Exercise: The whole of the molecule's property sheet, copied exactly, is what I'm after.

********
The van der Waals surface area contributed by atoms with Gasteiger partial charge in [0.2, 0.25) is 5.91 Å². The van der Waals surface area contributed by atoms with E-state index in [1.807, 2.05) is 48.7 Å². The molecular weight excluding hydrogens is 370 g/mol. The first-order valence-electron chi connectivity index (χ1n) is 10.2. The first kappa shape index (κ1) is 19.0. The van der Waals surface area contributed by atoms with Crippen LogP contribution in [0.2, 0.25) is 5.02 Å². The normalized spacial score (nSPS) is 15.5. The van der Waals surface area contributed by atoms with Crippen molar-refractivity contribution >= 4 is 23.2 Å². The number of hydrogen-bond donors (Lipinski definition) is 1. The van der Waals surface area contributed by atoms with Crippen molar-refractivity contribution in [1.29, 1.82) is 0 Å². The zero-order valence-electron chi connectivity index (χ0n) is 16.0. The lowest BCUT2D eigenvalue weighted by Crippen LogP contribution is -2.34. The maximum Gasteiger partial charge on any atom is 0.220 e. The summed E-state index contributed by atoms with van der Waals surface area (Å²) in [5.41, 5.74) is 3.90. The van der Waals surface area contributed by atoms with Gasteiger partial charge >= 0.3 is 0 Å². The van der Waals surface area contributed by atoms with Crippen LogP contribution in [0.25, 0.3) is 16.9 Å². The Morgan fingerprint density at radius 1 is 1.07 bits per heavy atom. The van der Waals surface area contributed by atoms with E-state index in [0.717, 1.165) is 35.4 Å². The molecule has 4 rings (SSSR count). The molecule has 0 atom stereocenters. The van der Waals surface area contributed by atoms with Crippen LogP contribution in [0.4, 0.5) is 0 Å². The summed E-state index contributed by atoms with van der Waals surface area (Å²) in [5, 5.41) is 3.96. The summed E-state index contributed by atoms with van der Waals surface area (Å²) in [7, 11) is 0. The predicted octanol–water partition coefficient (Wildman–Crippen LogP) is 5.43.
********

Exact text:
The van der Waals surface area contributed by atoms with Gasteiger partial charge in [0.2, 0.25) is 5.91 Å². The van der Waals surface area contributed by atoms with E-state index in [1.807, 2.05) is 48.7 Å². The molecular weight excluding hydrogens is 370 g/mol. The first-order valence-electron chi connectivity index (χ1n) is 10.2. The first kappa shape index (κ1) is 19.0. The van der Waals surface area contributed by atoms with Crippen LogP contribution in [0.2, 0.25) is 5.02 Å². The normalized spacial score (nSPS) is 15.5. The van der Waals surface area contributed by atoms with Crippen molar-refractivity contribution >= 4 is 23.2 Å². The number of hydrogen-bond donors (Lipinski definition) is 1. The van der Waals surface area contributed by atoms with Crippen molar-refractivity contribution in [1.29, 1.82) is 0 Å². The zero-order valence-electron chi connectivity index (χ0n) is 16.0. The lowest BCUT2D eigenvalue weighted by Crippen LogP contribution is -2.34. The maximum Gasteiger partial charge on any atom is 0.220 e. The summed E-state index contributed by atoms with van der Waals surface area (Å²) in [5.41, 5.74) is 3.90. The van der Waals surface area contributed by atoms with Gasteiger partial charge >= 0.3 is 0 Å². The van der Waals surface area contributed by atoms with Crippen LogP contribution in [0.25, 0.3) is 16.9 Å². The Morgan fingerprint density at radius 1 is 1.07 bits per heavy atom. The van der Waals surface area contributed by atoms with E-state index in [0.717, 1.165) is 35.4 Å². The molecule has 4 rings (SSSR count). The molecule has 0 atom stereocenters. The van der Waals surface area contributed by atoms with Crippen LogP contribution in [0.4, 0.5) is 0 Å². The summed E-state index contributed by atoms with van der Waals surface area (Å²) in [5, 5.41) is 3.96. The summed E-state index contributed by atoms with van der Waals surface area (Å²) in [7, 11) is 0. The predicted octanol–water partition coefficient (Wildman–Crippen LogP) is 5.43.